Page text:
When Chris and I got engaged we thought about eloping in Europe but ultimately decided on a small wedding here and an epic honeymoon in London and Paris, with a few day trips sprinkled in. We thought we’d get our feet wet with England. It was a shorter flight and we wouldn’t have to learn another language. Then later, we’d go to Italy and that would round out the big three: London, Paris, Rome.
So, our honeymoon came and went and it was amazing. I’ll have to write more specifically on that another time, but for now, I’ll just say that going once wasn’t enough and we were instantly craving another trip. In summer of 2016, we started planning our Italy trip for 2017. We knew for sure Rome and the Amalfi Coast were first priority, and were going back and forth on whether we should visit Florence or Venice. We didn’t want to cram too many locations in 10 days. Hearing our discussion, my mom (who never before showed any interest in visiting Europe ) mentioned how nice our trip sounded. I asked her for the 10th time in my life if she’d ever want to go. To my shock, she said of course, that it would be a dream. Any time I’d ever asked her before, she’d say that it was too far and she hates flying anyway. So in private, I asked Chris how he would feel if we invited my mom on our trip. He had no problem with it so we asked her together if she’d want to join us and she said yes, but she wasn’t sure. Soon after, I remember having lunch with her and my grandpa and she mentioned it to him. He told her that she absolutely had to go and was crazy for deliberating over it. That gave her the push she needed. After that, my aunt and cousin found out we were going and showed similar interest. We extended the invitation, and our trip for two became a family event!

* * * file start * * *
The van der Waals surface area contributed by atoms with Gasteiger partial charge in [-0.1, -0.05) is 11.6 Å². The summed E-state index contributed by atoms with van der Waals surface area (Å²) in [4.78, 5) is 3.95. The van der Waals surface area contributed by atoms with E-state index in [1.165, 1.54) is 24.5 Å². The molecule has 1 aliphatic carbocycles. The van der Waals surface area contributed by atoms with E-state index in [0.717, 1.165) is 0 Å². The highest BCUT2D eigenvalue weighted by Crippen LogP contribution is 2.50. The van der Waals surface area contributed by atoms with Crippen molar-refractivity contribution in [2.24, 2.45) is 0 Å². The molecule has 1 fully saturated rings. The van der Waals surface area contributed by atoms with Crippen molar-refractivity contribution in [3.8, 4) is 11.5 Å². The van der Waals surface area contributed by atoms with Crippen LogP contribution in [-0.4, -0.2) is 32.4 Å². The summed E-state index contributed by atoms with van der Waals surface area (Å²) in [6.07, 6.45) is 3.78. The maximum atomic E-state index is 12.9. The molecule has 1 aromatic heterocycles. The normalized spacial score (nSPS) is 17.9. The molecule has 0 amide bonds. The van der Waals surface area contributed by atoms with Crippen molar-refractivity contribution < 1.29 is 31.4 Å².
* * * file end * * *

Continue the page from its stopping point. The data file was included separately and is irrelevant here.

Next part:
I’d started following travel deals online hoping to find a great flight deal to Italy because flights to Europe are typically over a thousand per person. One day I saw a flight deal to Rome for just under $500! We wanted to go in June, but the dates for the deal were for April and early May. I immediately called Chris at work and we talked about it but were too nervous to make a decision so quickly. When planning our London/Paris trip, I never once saw a flight less than $1,200 so I was worried that I was missing the fine print. We decided we’d do more research and talk again when he got home from work. When we looked again that night, the deal was gone but there were still flights available at a decent discount. By that point, I had done my due diligence and knew that I had missed out on a rare opportunity. We didn’t want to miss out again so we decided to book right then and there. The best deal flew into Venice and out of Naples, so that settled it. Venice won out over Florence. Just like that. We also had to make sure my mom was ok with the dates, because the latest we could fly out while keeping the price we wanted locked, was the day before her birthday. Less than six months later, we landed in Venice on her birthday.
In the time before our trip, I listened to podcasts on Italian for traveling. I made flash cards with basic words and phrases, and I read blog after blog about what to pack and wear and what not to miss. We upgraded our seats to Delta Plus so we’d get seats closer to the front with assigned storage above our seats to give us a head start on making our connecting flight. Which leads me to my tip #1:
Don’t check a bag on the way in.
It’s been seven years since I’ve last checked a bag and had it lost. Never again. That’s reason enough. We’ve packed for 10 days in London/Paris and 10 days in Italy, and each time, Chris and I have only packed a carry-on each and a personal bag for under the seat. The first trip was in June and the second in May, so granted, we weren’t taking coats. I’m cold in less than 70 degrees so I only ever want to travel in warm weather anyway. So if you’re traveling in the summer, it can be done. Both times, we booked an Airbnb with a washer and dryer and packed flexible clothing options that can be paired and mixed. You only need two pairs of comfortable shoes. Wear the clunkier pair on the plane. Buy travel sized everything. I promise, you can do it. Oh! Biggest reason? So you’re not carrying around a giant suitcase on and off trains and up countless flights of stairs. If you’re staying somewhere ritzy and will be tipping bellboys to carry your luggage everywhere you go, by all means, pack your closet. But we don’t got it like that.
Make an effort to learn the language